Under the recently enacted American Recovery and Reinvestment Plan, unemployment benefits were increased by $25 a week and extended by thirty-three weeks in states with high unemployment rates and twenty weeks everywhere else (Prior to the change, laid-off workers could collect unemployment benefits for 26 weeks). However, many of the newly unemployed are finding that they lack the necessary education for the available jobs in their area. A recent Associated Press article spotlights Donna Sharp of Elkhart, Indiana, the town where President Obama held a town hall meeting on February 9 to discuss the economic recovery plan.
“Donna Sharp made a good living even without a high school diploma, earning about $19 an hour putting stripes on recreational vehicles,” the article reads. “Then Monaco Coach Corp. announced in July that it was closing the Wakarusa plant where Sharp worked, as well as plants in Elkhart and Nappanee in September. Other RV companies were doing the same, contributing to an estimated 8,000 job cuts that have caused Elkhart County’s unemployment rate to triple in a year to 15.3 percent.”
Like many high school dropouts who found themselves without a job, Sharp decided to earn her GED, but unlike many others, she was actually able to enroll in class. In Elkhart and nationwide, GED programs are filling up rapidly and many communities have had to implement waiting lists. “We’ve never had waiting lists like this, ever,” said Deborah Weaver, director of community education for Elkhart Community Schools. In New York City, the Fifth Avenue Committee, which runs a GED class for twenty-two students, has a waiting list of 178. In California, the number of people taking the GED has increased from 46,184 in 2005 to 59,416 in December 2008—and that was before the crush of job losses over the last three months.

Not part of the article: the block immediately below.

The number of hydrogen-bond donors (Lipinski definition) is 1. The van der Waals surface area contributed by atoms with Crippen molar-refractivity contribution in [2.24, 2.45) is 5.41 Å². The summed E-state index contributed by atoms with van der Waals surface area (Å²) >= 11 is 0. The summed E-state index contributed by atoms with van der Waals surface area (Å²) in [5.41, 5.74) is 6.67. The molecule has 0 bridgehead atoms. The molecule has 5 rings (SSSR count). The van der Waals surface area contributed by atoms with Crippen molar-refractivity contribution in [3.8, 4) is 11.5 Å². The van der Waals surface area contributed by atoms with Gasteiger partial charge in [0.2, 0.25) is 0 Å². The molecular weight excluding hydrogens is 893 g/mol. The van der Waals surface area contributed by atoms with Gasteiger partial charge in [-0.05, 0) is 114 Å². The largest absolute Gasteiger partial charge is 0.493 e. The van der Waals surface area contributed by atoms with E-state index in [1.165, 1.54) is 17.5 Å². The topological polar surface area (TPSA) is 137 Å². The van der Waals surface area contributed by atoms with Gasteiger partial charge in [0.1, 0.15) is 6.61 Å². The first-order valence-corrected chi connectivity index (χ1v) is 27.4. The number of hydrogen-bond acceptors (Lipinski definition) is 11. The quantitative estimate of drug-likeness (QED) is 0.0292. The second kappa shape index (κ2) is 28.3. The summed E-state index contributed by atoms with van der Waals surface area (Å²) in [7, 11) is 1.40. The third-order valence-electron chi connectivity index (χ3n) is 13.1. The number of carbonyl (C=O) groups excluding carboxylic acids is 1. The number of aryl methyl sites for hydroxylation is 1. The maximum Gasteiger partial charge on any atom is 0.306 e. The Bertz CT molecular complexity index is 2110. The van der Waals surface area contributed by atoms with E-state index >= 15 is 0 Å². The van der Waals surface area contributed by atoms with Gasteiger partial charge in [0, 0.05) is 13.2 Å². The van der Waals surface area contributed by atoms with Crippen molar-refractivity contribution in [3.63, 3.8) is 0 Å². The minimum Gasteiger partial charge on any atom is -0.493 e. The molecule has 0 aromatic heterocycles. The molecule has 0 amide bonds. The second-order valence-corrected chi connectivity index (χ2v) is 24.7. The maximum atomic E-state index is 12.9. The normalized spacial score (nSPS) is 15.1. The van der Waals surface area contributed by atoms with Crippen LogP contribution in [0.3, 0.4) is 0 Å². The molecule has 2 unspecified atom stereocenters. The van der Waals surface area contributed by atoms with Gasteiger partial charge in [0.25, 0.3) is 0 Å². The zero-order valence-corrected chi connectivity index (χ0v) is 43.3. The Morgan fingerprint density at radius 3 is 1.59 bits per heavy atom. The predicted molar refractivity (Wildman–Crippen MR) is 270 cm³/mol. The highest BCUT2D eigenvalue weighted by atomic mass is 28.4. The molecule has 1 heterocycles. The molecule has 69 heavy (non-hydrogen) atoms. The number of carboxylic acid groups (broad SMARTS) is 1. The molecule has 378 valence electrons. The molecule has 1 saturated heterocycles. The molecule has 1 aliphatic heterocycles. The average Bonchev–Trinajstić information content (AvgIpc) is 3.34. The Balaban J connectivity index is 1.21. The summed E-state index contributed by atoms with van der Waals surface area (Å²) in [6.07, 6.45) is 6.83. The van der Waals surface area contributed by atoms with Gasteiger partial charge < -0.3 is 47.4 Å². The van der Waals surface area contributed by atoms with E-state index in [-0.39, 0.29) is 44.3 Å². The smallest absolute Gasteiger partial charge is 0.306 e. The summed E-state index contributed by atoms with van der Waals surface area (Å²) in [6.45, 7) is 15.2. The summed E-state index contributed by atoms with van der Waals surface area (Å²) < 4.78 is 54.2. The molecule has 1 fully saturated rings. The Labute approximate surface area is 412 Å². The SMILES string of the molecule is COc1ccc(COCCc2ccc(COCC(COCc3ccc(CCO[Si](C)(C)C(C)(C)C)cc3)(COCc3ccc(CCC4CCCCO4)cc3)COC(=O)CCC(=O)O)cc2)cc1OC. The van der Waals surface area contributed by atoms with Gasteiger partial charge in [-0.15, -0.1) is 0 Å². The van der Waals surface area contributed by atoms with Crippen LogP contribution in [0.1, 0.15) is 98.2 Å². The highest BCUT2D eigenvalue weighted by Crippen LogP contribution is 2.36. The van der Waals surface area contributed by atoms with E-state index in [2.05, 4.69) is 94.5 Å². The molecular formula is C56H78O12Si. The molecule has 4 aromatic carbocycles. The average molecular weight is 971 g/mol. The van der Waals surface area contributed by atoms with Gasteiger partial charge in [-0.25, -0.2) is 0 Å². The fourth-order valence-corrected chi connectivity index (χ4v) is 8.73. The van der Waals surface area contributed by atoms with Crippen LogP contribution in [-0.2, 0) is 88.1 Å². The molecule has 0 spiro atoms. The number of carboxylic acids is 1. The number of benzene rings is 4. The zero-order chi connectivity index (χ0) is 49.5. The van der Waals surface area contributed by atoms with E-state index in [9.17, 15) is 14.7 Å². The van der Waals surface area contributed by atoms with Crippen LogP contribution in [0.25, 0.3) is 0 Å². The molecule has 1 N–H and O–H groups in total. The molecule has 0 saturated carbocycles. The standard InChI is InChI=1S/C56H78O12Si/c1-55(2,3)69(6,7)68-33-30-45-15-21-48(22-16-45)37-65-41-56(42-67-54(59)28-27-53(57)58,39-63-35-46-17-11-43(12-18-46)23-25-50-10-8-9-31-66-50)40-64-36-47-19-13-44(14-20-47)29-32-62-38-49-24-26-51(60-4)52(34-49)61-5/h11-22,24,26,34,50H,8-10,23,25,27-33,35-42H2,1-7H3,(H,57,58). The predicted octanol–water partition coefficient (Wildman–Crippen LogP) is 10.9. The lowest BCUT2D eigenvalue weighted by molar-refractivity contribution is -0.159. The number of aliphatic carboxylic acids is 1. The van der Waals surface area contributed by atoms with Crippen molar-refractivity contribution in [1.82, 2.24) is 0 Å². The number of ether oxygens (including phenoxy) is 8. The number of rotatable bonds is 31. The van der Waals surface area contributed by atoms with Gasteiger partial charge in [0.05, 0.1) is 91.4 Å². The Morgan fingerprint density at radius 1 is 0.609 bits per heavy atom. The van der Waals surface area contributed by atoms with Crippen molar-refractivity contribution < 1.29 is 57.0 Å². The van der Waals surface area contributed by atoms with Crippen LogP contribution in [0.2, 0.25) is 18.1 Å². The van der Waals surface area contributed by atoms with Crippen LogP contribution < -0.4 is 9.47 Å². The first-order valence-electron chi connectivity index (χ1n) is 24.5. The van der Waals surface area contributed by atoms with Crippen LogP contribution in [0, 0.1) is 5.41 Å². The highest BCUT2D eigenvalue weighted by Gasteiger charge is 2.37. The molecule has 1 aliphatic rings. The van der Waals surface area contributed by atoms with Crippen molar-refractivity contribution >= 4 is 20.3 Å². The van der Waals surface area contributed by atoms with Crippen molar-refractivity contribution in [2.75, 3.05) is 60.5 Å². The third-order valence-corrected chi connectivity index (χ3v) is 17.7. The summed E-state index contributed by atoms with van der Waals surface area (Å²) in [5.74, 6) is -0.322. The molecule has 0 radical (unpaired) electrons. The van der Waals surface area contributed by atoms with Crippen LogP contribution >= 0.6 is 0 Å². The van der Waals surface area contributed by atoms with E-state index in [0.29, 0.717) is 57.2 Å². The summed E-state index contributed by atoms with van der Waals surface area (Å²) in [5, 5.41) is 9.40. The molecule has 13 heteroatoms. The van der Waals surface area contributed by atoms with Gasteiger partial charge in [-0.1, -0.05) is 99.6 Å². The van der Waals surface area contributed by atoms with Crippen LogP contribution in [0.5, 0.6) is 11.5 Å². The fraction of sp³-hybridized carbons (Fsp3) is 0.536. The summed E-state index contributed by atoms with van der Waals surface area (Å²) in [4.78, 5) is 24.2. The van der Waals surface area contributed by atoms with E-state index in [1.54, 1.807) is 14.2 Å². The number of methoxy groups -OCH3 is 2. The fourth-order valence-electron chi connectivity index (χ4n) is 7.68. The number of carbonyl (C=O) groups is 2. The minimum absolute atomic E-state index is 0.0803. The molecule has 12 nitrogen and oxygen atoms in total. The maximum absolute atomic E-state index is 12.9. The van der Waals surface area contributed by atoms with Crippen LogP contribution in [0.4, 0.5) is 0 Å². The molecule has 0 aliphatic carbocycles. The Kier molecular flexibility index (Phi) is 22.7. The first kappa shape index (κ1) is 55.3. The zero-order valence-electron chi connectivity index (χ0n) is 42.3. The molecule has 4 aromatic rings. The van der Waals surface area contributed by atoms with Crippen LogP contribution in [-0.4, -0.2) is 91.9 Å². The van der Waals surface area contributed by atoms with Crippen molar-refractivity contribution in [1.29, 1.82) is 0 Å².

In a statement on the February jobs report, U.S. Secretary of Labor Hilda Solis said that the Labor Department was making more than $3.5 billion available to states for education, training, and reemployment services. “We will continue to do whatever is necessary to break the destructive cycle of job loss in this country and put Americans back to work,” she said. “That includes our plans to re-start lending for consumers and small businesses, help responsible homeowners pay their mortgages and re-finance their homes, and address the long-term economic challenges we face—including the high cost of health care, our dependence on oil, and the state of our schools.”
Geography of a Recession
Access an interactive graphic on the New York Times website that shows the unemployment rates for every county in the United States by clicking on the map below.
One person who is taking advantage of a Department of Labor retraining program is Chad Smith, who is profiled in an article in the Wall Street Journal. Smith, a high school graduate who was laid off from his night-shift job at a Chrysler assembly plan in May 2008, considered going to college after high school, but that was before he landed a series of well-paying construction and auto-industry jobs. “When you’re making $55,000 at 18 years old, it’s hard to tell yourself to go to school,” he says. “You’ve got the world by the tail.” Today, he is studying software development and computer networking at Rock Valley College in Rockford, Illinois.
“Mr. Smith’s career journey shows how both the recession and longer-term structural changes in the economy are hemming the choices of U.S. workers today—particularly in old-line manufacturing towns in the Midwest,” the article reads. “When the auto and machine-tool industries prospered here, workers had little incentive to get college diplomas. But as manufacturing eroded, blue-collar towns like Rockford were hit harder than more diversified local economies.”